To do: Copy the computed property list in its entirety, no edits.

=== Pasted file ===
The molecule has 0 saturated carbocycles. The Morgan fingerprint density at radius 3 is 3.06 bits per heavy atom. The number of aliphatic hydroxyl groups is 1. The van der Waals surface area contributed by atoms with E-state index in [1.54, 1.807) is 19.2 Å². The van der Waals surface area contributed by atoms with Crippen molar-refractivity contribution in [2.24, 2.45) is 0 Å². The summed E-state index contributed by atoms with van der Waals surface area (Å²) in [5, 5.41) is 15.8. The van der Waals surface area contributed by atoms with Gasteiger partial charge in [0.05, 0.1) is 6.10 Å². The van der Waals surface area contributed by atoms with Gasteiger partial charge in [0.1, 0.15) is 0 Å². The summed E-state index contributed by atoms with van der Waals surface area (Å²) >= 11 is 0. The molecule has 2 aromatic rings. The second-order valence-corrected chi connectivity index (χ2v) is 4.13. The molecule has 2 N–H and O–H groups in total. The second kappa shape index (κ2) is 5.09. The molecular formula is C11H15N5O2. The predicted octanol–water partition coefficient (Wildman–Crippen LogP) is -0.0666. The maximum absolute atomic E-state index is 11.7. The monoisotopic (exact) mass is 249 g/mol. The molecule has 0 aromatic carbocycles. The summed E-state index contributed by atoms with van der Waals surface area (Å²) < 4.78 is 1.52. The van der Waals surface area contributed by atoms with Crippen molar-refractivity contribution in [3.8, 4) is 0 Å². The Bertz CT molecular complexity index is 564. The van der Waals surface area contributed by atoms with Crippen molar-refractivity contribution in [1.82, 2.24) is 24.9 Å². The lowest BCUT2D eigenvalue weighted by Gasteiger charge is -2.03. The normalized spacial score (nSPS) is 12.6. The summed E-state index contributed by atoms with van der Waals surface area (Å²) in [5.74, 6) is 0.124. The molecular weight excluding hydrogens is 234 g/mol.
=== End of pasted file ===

The molecule has 0 saturated carbocycles. The Morgan fingerprint density at radius 3 is 3.06 bits per heavy atom. The number of aliphatic hydroxyl groups is 1. The van der Waals surface area contributed by atoms with E-state index in [1.54, 1.807) is 19.2 Å². The van der Waals surface area contributed by atoms with Crippen molar-refractivity contribution in [2.24, 2.45) is 0 Å². The summed E-state index contributed by atoms with van der Waals surface area (Å²) in [5, 5.41) is 15.8. The van der Waals surface area contributed by atoms with Gasteiger partial charge in [0.05, 0.1) is 6.10 Å². The van der Waals surface area contributed by atoms with Gasteiger partial charge in [0.1, 0.15) is 0 Å². The summed E-state index contributed by atoms with van der Waals surface area (Å²) >= 11 is 0. The molecule has 2 aromatic rings. The second-order valence-corrected chi connectivity index (χ2v) is 4.13. The molecule has 2 N–H and O–H groups in total. The second kappa shape index (κ2) is 5.09. The molecular formula is C11H15N5O2. The predicted octanol–water partition coefficient (Wildman–Crippen LogP) is -0.0666. The maximum absolute atomic E-state index is 11.7. The monoisotopic (exact) mass is 249 g/mol. The molecule has 0 aromatic carbocycles. The summed E-state index contributed by atoms with van der Waals surface area (Å²) < 4.78 is 1.52. The van der Waals surface area contributed by atoms with Crippen molar-refractivity contribution in [3.8, 4) is 0 Å². The Bertz CT molecular complexity index is 564. The van der Waals surface area contributed by atoms with Crippen molar-refractivity contribution in [1.82, 2.24) is 24.9 Å². The lowest BCUT2D eigenvalue weighted by Gasteiger charge is -2.03. The normalized spacial score (nSPS) is 12.6. The summed E-state index contributed by atoms with van der Waals surface area (Å²) in [5.74, 6) is 0.124. The molecular weight excluding hydrogens is 234 g/mol.